Soil Systems Farm

Strategies for orchards and vineyards

Weed control in organic orchards and vineyards is one of the most important management practices carried out by the farmer. Depending on the strategy and climatic region, it sets the foundation for yield potential and quality of fruit to be produced. Failure to get on top of weeds leads to significant yield losses of up to 80%. The best Australian organic & biodynamic producers always come back to the basics in one form or another; namely farm design, choose the best machinery, humus and mineral rich nutrition, timeliness of operation and measurement of every activity.

Here are some of their tips….

Site preparation prior to orchard or vineyard establishment

When selecting a site for an orchard or vineyard N/S orientation generally gives the best yields and quality. It maximises light absorption by the crop and inter-row pasture sward throughout the year. While walking across the paddock, farmers should initially take with them a shovel or preferably a garden fork. They should occasionally stop and examine the soil for compaction, observe where the pasture is rich in white feeder roots and where the problem weeds occur. Depending on the state of the paddock, this should be followed up with ripping or chisel ploughing to loosen up the compacted areas as many weeds prefer compacted soils.

A soil test should be taken to see what nutrients are deficient in each soil type across the farm. This is particularly important as we push organic farming onto more marginal soils in Australia. I prefer farmers purchase for themselves a simple GPS device (around $300) so that all future monitoring is done by themselves and comes from the same soil sampling sites. Sample at a number of different sites across the same soil type. Again I prefer to use an old manual soil tube (37mm wide with a point width of 30mm to avoid problems in heavy clay soils). This tube is hammered into the soil to 100cms, 0-30cms collected for one sample and 70-100cm into another. The deeper soil sample is useful in dryer areas where where constraints to root development may be an underlying issue.

The next step is for farmers to get into quality compost production and to add the deficient nutrients. This provides all the necessary nutrients for the growing plants. In essence you are introducing into this ancient landscape a European pasture and crop. It thrives on high humus and mineral rich soils like the ancient deltas of the Nile and Tigress. By focussing on quality compost production and nutrition you help the inter-row pasture sward establish a niche and outcompete weeds. The poorer the nutrition, the easier it is for the weeds to get control of the inter-row sward area of the orchard or vineyard.

When sowing the new orchard down to a pasture sward make sure you have a good mixture of grasses, herbs and legumes. The wider the selection of species the healthier the sward. Remember each pasture species puts into the root zone (rhizosphere) a number of exudates that dissolve minerals and provides a food source for beneficial microbes. These are the building blocks of stable humus and all future profit comes from these simple choices. Make sure also that all the legumes are inoculated with the correct Rhizobia.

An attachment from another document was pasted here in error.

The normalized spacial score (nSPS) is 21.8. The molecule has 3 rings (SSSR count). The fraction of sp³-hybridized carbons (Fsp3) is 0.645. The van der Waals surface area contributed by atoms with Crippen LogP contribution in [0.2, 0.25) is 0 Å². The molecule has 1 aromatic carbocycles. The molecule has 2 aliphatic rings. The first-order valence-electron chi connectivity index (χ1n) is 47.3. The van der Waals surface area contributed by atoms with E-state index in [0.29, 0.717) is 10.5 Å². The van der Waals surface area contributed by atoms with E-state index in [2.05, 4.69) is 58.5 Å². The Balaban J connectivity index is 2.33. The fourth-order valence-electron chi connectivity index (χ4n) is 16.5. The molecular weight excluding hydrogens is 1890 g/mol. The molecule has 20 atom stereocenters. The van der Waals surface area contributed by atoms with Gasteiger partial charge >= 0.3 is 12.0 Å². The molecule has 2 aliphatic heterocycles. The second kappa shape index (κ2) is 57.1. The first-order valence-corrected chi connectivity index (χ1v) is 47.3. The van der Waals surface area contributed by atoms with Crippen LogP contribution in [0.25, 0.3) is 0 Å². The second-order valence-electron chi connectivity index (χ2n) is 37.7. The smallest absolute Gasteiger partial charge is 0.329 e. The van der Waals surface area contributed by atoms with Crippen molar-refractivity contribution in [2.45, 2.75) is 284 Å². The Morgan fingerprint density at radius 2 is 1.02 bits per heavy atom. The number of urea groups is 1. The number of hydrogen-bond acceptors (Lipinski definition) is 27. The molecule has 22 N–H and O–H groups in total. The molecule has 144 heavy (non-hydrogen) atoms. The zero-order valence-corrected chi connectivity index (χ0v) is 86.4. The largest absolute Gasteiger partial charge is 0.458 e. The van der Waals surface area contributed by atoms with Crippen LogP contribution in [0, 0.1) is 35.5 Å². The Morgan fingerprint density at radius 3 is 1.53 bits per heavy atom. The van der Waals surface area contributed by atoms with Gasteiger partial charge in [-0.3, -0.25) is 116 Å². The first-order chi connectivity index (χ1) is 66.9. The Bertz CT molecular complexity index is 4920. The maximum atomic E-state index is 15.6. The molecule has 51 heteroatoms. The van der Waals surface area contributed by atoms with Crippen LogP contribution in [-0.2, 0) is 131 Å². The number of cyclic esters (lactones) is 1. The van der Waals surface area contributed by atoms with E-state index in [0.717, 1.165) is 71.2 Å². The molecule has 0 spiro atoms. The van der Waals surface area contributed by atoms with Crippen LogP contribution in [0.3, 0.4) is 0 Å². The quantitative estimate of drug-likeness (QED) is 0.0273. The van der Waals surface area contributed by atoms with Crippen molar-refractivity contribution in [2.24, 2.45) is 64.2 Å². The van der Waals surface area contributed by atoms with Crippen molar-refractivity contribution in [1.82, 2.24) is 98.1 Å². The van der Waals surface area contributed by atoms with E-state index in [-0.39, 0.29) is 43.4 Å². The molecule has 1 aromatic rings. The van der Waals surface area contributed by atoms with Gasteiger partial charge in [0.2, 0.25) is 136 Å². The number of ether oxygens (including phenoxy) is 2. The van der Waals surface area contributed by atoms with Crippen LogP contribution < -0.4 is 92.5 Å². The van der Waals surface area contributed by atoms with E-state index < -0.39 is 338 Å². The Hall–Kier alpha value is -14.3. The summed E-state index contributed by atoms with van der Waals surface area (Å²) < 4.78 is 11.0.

Weed control in young orchards or vineyards

The difficulty for many producers entering organic production is control of weeds during the early development phase. There are a number of different methods employed and include the following; soil cultivation, mulching, flame weeding, steam weeding and certified sprays.

Soil cultivation is the most common method employed for weed control within the row. Here all plants are cultivated leaving bare soil under the young plants. Banded compost and nutrients can be incorporated in each pass. It gives the young plant an opportunity to grow without competition and control certain insect pests but does pose a risk from erosion.

Mulching is another method employed by many producers. Here higher C:N ratio hay, leaves or green waste is layered under the plants providing a barrier against weeds. Depending on the C:N ratio of the mulch, this layer of protection can last from 8 months to many years. It is ideal where moisture conservation is critical. The main disadvantage is the cost but this can be amortized across the life of the orchard or vineyard. Normally mulching can increase tree or vine growth by 50-150% depending on the climatic zone.

Flame and steam weeding have been adopted by organic producers with varying degrees of success. The key issues here are the selection of the right equipment, timing of operation and the cost of the fuel. Technology plays a big part here and I have seen successful operation make significant improvements in weed control using these techniques.

Certified sprays try to mimic the actions of conventional herbicides without ecological damage. They are generally expensive and efficacy is limited so I never recommend them. Further, the application of a “certified” ingredient may have a long term effect on soil health, there just has n´t been enough research on this method despite the advertising. Remember the long term goal of an orchardist is to build a humus rich soil with a diversified inter and intra row pasture sward once the plants are established.

Correct mulching in established orchards or vineyards

Once the orchard or vineyard is established, mulching with the annual application of compost/minerals/biology is an excellent way to build a healthy ecosystem. One method is to ensure that the inter-row pasture sward is slashed at different heights to protect the pollen source for the predators.

These nutritional and physical practices not only reduce weed pressure but also provide an ideal environment for the production of beneficial soil compounds like amino acids and vitamins – the foundation of quality food.

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